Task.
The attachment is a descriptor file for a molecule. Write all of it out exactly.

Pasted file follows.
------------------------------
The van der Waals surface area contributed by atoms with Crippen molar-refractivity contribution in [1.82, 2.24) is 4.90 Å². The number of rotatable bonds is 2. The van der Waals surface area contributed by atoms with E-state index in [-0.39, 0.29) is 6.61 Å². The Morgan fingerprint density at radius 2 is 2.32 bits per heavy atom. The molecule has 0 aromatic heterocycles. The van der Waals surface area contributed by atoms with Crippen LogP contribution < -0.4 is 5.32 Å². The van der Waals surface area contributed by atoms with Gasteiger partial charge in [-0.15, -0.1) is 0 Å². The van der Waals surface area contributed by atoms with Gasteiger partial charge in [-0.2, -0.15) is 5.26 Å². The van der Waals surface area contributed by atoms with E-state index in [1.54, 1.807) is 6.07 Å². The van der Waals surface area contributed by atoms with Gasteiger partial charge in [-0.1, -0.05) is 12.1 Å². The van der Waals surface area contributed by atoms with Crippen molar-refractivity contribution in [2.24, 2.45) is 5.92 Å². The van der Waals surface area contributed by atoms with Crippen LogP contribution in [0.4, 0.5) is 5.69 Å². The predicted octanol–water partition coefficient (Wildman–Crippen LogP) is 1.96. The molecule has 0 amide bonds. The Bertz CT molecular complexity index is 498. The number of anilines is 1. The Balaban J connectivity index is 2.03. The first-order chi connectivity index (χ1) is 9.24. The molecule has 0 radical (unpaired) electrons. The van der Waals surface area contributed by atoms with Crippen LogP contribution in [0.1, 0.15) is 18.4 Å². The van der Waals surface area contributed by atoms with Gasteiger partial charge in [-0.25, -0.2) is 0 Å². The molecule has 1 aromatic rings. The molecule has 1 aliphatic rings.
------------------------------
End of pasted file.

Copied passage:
The van der Waals surface area contributed by atoms with Crippen molar-refractivity contribution in [1.82, 2.24) is 4.90 Å². The number of rotatable bonds is 2. The van der Waals surface area contributed by atoms with E-state index in [-0.39, 0.29) is 6.61 Å². The Morgan fingerprint density at radius 2 is 2.32 bits per heavy atom. The molecule has 0 aromatic heterocycles. The van der Waals surface area contributed by atoms with Crippen LogP contribution < -0.4 is 5.32 Å². The van der Waals surface area contributed by atoms with Gasteiger partial charge in [-0.15, -0.1) is 0 Å². The van der Waals surface area contributed by atoms with Gasteiger partial charge in [-0.2, -0.15) is 5.26 Å². The van der Waals surface area contributed by atoms with E-state index in [1.54, 1.807) is 6.07 Å². The van der Waals surface area contributed by atoms with Gasteiger partial charge in [-0.1, -0.05) is 12.1 Å². The van der Waals surface area contributed by atoms with Crippen molar-refractivity contribution in [2.24, 2.45) is 5.92 Å². The van der Waals surface area contributed by atoms with Crippen LogP contribution in [0.4, 0.5) is 5.69 Å². The predicted octanol–water partition coefficient (Wildman–Crippen LogP) is 1.96. The molecule has 0 amide bonds. The Bertz CT molecular complexity index is 498. The number of anilines is 1. The Balaban J connectivity index is 2.03. The first-order chi connectivity index (χ1) is 9.24. The molecule has 0 radical (unpaired) electrons. The van der Waals surface area contributed by atoms with Crippen LogP contribution in [0.1, 0.15) is 18.4 Å². The van der Waals surface area contributed by atoms with Gasteiger partial charge in [-0.25, -0.2) is 0 Å². The molecule has 1 aromatic rings. The molecule has 1 aliphatic rings.